Mr. Foster

The hon. Gentleman is right. One could start to develop all sorts of complex examples that involve bringing in pupils from other wards or show that a couple of bricks the outside the ward in question. However, the case that I have described is a good example of the problems that could occur if the council shows no good will and does not want to be open with the people that it seeks to serve. When the council clearly intends to discuss matters in secret, the regulations will make it perfectly possible for it to do so.

The hon. Member for Eastbourne also briefly touched on the issue of whethey it would be possible to avoid making information available to members of the public by keeping a report in draft form and by continuing to keep it in draft form up to the last minute. I raised this issue several times in the Committee considering the Local Government Act 2000. In response to one of my points, the Minister said: The hon. Member for Bath expressed concern that people might keep things in draft until very late to avoid having to disclose information at an early stage. We need to look at this carefully to find out whether we should stipulate in regulations the papers relating to a decision be made available at least a certain number of days before a final decision is taken in all but the most urgent cases … We will certainly consider whether we should make such provision through regulations.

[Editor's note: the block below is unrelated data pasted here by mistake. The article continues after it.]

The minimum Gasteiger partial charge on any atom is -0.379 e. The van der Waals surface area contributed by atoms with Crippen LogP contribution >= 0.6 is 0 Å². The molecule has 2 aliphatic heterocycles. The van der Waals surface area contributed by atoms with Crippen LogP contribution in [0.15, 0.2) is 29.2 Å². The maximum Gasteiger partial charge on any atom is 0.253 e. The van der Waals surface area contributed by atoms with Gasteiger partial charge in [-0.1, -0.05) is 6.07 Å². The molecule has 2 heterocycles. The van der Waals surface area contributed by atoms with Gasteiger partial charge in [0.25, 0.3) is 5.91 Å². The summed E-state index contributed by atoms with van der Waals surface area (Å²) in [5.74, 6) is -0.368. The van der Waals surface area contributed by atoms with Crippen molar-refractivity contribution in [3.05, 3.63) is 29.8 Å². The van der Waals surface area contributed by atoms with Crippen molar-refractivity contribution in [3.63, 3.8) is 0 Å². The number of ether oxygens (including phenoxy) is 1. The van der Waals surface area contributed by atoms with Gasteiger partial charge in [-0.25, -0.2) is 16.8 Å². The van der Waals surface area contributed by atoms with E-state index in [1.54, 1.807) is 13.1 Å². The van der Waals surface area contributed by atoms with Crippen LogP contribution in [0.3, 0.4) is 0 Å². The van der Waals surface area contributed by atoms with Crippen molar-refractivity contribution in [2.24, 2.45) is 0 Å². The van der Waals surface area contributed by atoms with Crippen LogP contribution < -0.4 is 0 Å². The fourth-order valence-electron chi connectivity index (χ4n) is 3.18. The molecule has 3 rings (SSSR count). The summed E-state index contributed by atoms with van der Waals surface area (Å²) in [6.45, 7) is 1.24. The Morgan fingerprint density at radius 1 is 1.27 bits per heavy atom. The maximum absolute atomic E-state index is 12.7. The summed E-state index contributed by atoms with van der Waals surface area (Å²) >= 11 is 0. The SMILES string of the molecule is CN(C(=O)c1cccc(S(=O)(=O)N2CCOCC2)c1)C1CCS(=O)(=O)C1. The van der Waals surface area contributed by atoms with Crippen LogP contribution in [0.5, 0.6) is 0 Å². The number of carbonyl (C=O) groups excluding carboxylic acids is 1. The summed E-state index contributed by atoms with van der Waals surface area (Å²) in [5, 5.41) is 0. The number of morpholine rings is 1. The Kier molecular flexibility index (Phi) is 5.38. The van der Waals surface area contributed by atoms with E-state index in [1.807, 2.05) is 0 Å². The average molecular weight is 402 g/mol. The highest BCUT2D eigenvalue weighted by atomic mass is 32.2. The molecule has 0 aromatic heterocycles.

Ms Armstrong

Has the hon. Gentleman looked at the regulations, because they fully cover his concerns and he should be reassured?

Mr. Foster

I have looked very carefully at the regulations, and I shall refer my remarks to regulation 9, the definition of report as it appears in regulation 2 and the guidance itself. However, I am totally unconvinced that the concern that I expressed has been covered. Indeed, the Minister wanted to take the matter further. She also said: any paper that goes to an executive member in relation to taking a decision will be made public at the same time.—[Official Report, Standing Committee A, 23 May 2000; c. 272–302.] At one point, the Minister was prepared to acknowledge that any paper that could be used in assisting an executive to come to a key decision would be made public.

The Campaign for Freedom of Information, which has also studied the regulations and the guidance in considerable detail, is not convinced on this matter. However, if the Minister is convinced that all is well, perhaps we could consider whether it is possible to abuse what she seeks to introduce.